PORTLAND, Maine —

Several members of Corporal Eugene Cole’s family including his wife were in the Cumberland County Superior courtroom Monday morning as the trial of accused murderer John Williams got underway. 

Williams is accused of shooting and killing Somerset County Sheriff's Deputy Eugene Cole on April 25, 2018, in Norridgewock. Williams then led authorities on a three-day manhunt where he eluded more than 200 law enforcement officers as he hid in the Maine woods in a one-room cabin. 

Wiliams, 30, who has pleaded not guilty to killing Cole who was 61-years-old when he was killed. Justice Robert Mullen swore in jury members telling them to have an open mind about the case and instructing them not to discuss the case even with each other until it has concluded.  

The prosecution began opening statements recalling the night Cpl. Cole was killed. “When he should have been returning to his home, Cpl. Cole was lying on the ground of the dooryard of 16 Mercer Road in Norridgewock, the back of his pants dirt covered...his boots embedded with dried mud, his issued flashlight lying on the pathway to the residence, and a gunshot wound to the right side of his neck apparent to the first responding officers.” The prosecution said the gunshot wound that was analyzed by the Medical Examiner’s Office was determined to be placed directly on Cole’s neck. 

David Cole and Eugene Cole.jpg
David Cole with his father, Cpl. Eugene Cole

The weapon used to shoot Cpl. Cole was his own, a Ruger 9MM that the prosecution showed the jury in their opening statement. 

The prosecution said Williams pulled away from Cole and he lost his footing slipping to the ground when Williams instinctively grabbed his 9MM, pointed it at Cole’s head and shot him. 

RELATED: Jury selected for John Williams' trial, which starts Monday

John Williams’s attorney Verne Paradie told the jury they are not going to dispute almost all of the facts the state presents other than how the shooting occurred and that Williams “did not intend to cause the death of Cpl.Cole.” Paradie said Williams told people he was “smoking crack like he was breathing air” in the days leading up to Cole’s murder.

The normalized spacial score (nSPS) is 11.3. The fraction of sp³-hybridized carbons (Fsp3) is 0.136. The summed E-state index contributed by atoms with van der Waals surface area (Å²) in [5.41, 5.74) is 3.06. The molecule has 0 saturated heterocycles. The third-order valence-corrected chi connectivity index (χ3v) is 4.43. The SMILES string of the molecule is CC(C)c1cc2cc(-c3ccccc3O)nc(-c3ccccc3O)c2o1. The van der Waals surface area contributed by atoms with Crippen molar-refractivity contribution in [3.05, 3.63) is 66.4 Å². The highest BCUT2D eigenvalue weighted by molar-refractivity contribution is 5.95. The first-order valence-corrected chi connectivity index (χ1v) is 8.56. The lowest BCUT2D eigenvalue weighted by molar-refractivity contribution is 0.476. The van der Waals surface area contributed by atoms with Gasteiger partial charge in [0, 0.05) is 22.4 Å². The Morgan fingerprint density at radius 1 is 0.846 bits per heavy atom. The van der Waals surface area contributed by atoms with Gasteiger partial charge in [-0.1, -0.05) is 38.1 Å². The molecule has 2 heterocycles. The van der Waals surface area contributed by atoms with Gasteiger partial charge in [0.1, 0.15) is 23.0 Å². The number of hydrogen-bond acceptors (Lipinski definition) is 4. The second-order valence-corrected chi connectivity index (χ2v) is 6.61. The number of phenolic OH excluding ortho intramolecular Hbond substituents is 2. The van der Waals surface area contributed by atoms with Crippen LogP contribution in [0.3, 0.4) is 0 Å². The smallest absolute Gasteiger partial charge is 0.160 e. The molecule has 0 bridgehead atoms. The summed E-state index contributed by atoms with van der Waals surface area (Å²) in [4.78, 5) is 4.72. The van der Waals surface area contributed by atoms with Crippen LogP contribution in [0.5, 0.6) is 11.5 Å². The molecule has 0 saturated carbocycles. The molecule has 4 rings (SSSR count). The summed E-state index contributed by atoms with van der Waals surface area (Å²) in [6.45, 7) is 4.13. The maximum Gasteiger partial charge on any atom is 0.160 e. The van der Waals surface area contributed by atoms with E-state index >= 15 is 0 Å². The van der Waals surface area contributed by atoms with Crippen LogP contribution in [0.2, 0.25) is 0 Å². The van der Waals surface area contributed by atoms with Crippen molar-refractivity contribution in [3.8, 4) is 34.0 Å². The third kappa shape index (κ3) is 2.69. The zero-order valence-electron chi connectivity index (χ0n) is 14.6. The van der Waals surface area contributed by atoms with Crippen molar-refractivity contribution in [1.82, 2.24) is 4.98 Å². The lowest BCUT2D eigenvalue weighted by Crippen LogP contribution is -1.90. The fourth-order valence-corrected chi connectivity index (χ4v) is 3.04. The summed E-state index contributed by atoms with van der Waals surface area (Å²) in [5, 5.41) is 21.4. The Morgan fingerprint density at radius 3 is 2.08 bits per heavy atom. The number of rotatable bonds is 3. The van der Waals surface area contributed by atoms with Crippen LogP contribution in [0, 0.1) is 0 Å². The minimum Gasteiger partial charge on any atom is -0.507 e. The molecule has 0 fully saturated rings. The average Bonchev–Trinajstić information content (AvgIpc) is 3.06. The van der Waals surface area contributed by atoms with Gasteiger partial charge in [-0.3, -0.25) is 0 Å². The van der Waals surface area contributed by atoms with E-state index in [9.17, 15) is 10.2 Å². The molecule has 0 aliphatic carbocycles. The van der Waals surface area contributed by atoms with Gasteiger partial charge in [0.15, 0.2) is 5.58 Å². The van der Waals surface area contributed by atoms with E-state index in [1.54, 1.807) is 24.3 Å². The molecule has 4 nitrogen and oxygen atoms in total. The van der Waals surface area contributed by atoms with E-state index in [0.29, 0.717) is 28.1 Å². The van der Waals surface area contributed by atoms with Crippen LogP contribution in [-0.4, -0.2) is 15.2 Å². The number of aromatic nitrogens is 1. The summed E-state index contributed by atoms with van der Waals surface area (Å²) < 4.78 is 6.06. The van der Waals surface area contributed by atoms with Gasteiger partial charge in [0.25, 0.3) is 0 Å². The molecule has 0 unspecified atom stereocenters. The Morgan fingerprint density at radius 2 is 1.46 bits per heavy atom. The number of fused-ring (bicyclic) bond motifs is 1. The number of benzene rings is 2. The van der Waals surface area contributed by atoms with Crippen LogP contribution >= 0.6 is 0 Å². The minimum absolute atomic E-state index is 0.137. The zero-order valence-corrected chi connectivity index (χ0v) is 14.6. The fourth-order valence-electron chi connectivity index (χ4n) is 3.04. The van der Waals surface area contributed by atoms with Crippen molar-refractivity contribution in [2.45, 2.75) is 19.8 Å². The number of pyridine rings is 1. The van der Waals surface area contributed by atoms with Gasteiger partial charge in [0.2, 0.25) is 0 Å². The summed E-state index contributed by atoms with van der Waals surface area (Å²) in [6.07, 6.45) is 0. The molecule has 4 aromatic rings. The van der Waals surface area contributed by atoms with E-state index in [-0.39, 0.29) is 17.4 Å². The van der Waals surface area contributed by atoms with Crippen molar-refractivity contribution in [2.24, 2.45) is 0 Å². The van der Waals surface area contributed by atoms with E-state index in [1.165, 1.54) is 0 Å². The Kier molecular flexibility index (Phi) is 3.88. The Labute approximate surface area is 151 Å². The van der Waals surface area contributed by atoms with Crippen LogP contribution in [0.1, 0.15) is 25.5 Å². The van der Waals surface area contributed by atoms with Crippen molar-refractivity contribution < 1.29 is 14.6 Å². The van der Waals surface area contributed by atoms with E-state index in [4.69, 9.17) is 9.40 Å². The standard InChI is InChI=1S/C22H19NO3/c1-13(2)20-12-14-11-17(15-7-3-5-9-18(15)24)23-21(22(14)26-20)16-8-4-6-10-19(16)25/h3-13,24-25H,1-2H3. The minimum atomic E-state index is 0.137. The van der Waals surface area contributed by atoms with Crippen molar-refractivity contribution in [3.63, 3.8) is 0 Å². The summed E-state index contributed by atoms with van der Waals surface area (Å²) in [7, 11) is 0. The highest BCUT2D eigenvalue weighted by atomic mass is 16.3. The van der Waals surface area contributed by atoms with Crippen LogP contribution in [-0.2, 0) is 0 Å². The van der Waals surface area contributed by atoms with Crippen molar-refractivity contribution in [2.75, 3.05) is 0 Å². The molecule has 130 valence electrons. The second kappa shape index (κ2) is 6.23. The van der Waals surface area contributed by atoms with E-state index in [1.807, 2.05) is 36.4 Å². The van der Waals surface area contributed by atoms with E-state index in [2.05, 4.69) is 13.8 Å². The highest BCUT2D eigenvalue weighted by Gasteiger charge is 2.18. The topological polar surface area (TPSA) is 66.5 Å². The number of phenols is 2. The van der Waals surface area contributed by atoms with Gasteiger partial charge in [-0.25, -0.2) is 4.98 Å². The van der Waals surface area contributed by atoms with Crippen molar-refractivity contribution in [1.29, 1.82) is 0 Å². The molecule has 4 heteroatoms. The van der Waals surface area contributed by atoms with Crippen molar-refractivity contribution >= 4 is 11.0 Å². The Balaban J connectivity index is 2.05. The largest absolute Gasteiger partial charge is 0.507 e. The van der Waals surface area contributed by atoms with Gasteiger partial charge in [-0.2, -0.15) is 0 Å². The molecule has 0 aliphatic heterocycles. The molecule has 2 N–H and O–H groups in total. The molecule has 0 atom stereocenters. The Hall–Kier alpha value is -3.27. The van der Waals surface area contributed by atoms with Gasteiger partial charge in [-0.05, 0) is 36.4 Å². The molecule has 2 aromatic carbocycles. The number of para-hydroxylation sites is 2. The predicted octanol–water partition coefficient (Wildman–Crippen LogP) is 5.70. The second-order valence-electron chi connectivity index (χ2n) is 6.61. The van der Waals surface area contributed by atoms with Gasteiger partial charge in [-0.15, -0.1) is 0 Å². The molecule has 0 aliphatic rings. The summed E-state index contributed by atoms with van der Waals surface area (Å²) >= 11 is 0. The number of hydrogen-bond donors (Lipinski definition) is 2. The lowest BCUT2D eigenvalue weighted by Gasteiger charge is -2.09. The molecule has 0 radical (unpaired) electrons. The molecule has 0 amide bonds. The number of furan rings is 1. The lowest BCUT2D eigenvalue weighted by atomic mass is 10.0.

A photo taken by an arresting officer at the time police captured and arrested John Williams on Saturday, April 28, 2018.
A photo taken by an arresting officer at the time police captured and arrested John Williams on Saturday, April 28, 2018.

Dispatcher Matthew Billian was the first witness to take the stand. He remembered talking to an employee of Cumberland Farms in Norridgewock who said she was robbed and that the man was driving a sheriff's truck with a license plate 1312 which was later determined to be Cpl. Eugene Cole’s truck. 

Kimberly Sirois is the woman who discovered Cole’s body in her yard on the morning of April 25, 2018. She told the jury that John was like a son to her. Williams came to live with her family when he was in 8th grade and Sirios’ oldest son Justin and Wiliams were friends. Sirois told the court she opened the door and saw Cole’s body on her front lawn. 

RELATED: Fallen deputy's wife writes heartfelt tribute nearly a year after his death

“I went outside, walked up to him and asked if he was ok. He was not ok. I screamed, yelled and cried,” Sirois remembered.   

Game Warden Lt. Kevin Adam, who was called in to look for Cole, said: “when the homeowner went into the house I quickly came over to Cole to check his pulse, he was cold to the touch and wasn’t moving.”

Dr. Mark Flomenbaum, Maine’s Chief Medical Examiner told the court that the bullet which killed Cpl. Cole went through the right side of his neck and out the left. “The range of fire was close, the muzzle of the gun was on his skin.”

Chris Shulenski, a friend and former coworker of John Williams described the night before Cole was shot. “I bought drugs from John. He was not himself. Later he called at midnight looking for a ride home.” 

RELATED: Judge throws out portion of John Williams's confession to killing Cpl. Cole

Police say Williams confessed to killing Cole. A judge ruled that only the first 90 minutes of Williams confession can be used at trial after Paradie tried to argue that the arresting officers beat the confession out of Williams.

If convicted, Williams could face upwards of 25 years to life in prison.

The trial is expected to last two weeks.